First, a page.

The Growing Sex Appeal of Mathematics

woman-math-physics-researchThere’s no doubt about it, mathematics is getting sexier. Take for example the recent lunchtime math lecture “Sex and the Single Statistician.”

Several dozen students crowded into Thorne Hall’s Hutchinson Room to hear Professor Thomas Pietraho talk about a mathematician’s perspective on dating and marriage.

“What we’re talking about here is a mathematical problem which parallels a common human problem–finding a suitable partner,” Pietraho told the attentive audience.

The challenge, he explained, involves trying to arrive at an optimum choice which meets certain criteria, and figuring out a strategy that gives the highest probability of success.

“We’re probably going to date a number of people in the search for Mr. or Mrs. Right,” he said, “and at some point we have to select the partner which is the best so far. The question is when do we make that choice?”

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Thomas Pietraho

Using a tested mathematical theory, Pietraho arrived at a formula which promises the best chance of success: “If you’re going to date a lot of people–more than 16–you should start looking seriously for partners when you get to number 7. Your odds of finding true love are slightly better than one in three. I’m not trying to make any moral judgements however,” he told a clearly amused group of students, “this is math.

Take it for what it’s worth.” When asked by one student if he knew any statisticians who had successfully used this formula, Pietraho answered: “No.”

“I think it’s fun,” said math major Tara Palnitkar ’16, who attended Pietraho’s lecture. “I like the axiomatic way you can use math to prove things that you just take to be true. For example we’re often told that there are infinitely many prime numbers, but then one day you actually see the proof of it it and it’s kind of crazy to see why this is true.”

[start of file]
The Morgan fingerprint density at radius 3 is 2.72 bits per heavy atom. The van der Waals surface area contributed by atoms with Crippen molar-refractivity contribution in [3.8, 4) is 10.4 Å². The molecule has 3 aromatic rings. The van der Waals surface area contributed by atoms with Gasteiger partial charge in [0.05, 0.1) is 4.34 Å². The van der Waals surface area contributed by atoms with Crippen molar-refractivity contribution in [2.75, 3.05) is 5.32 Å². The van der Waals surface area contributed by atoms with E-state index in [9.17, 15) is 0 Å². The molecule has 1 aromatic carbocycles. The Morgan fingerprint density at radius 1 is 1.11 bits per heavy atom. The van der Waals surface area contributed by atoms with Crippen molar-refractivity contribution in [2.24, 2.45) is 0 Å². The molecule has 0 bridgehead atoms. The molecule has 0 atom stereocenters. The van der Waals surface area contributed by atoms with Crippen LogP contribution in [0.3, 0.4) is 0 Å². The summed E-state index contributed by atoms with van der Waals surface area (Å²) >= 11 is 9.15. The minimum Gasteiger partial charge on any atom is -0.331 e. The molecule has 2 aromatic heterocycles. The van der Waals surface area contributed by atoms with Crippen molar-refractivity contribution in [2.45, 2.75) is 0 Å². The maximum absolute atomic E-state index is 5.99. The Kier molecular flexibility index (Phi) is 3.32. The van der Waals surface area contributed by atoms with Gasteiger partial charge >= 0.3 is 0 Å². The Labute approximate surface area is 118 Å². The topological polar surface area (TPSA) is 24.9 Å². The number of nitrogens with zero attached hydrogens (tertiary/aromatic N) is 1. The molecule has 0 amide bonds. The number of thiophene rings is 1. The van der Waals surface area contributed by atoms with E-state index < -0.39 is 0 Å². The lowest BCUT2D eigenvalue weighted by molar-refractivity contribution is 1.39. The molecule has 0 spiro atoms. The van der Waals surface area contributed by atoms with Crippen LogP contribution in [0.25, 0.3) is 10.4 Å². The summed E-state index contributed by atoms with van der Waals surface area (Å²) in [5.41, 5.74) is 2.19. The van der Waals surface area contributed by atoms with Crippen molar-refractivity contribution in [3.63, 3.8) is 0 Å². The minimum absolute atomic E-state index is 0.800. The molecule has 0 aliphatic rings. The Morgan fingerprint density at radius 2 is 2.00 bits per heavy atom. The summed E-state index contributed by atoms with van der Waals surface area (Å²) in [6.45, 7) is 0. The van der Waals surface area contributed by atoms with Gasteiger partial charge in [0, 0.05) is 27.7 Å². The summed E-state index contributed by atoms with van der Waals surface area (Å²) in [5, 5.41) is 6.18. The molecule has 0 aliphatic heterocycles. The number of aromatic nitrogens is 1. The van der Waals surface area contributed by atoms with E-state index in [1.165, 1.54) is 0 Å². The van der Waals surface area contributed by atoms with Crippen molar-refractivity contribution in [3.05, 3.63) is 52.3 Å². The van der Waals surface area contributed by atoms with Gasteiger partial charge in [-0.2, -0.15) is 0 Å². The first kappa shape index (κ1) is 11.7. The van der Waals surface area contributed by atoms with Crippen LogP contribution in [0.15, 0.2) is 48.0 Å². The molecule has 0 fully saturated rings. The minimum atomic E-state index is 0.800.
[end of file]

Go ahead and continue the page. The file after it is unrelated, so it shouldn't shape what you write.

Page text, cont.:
Angela Dahl ’18 is also a math major. “I didn’t realize there was anything after calculus,” she said,  “until I very randomly took a course of mathematical reasoning and found that it’s not all about crunching numbers and memorizing formulas.”

Dahll said math is more about thinking in a different way about how to solve problems. “Once you get past the numbers there’s a lot of very cool logic behind it,” she observed. “I think  a lot of people have this perception of math as being a boring numbers-like thing, but I think it’s so much more than that.”

These students are not alone in their enthusiasm for mathematics. A subject once considered dry and boring by many has increasing undergraduate appeal. The growing emphasis on so-called STEM subjects—science, technology, engineering, and math—is reflected by the data.

At Bowdoin College for example, the number of declared math majors has grown by 250 percent over the last 15 years with 80 math majors enrolled last fall. The number of math minors has enjoyed a similar growth, rising from 14 to 38.

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Adam Levy

“This is a very significant increase in the number of majors,” said Professor Adam Levy, chair of the Mathematics Department, “and we’ve been so busy dealing with this and helping meet these students’ needs, that I haven’t had much time to think about the reasons behind it.”

However, Levy said at least some of the credit should go to popular and dynamic faculty members, many of whom are relatively new hires.

“We also changed the major requirements a few years ago,” he said, “meaning students have a shared experience in two core courses”. The end result: more math majors than most liberal arts colleges can boast, and more exposure to the subject.

And then there’s the recent STEM push by the government, to try and address a well-publicized shortage of technically qualified graduates in the workforce: “We don’t track the numbers, but anecdotally this seems to be prompting more high achieving students to go into math-relevant fields like engineering, rather than law or medicine,” Levy said.

“Statistics too is another rising subject, he said, “an area that has a variety of applications that is highly valued by many institutions.

“Math has traditionally been regarded in the US as a subject for “oddballs” or freakishly clever, nerdy types,” said Levy. “But this is changing, with a lot more students who might be described as mainstream choosing math. We still get some oddballs though, which we like. There’s nothing wrong with oddballs.”

 

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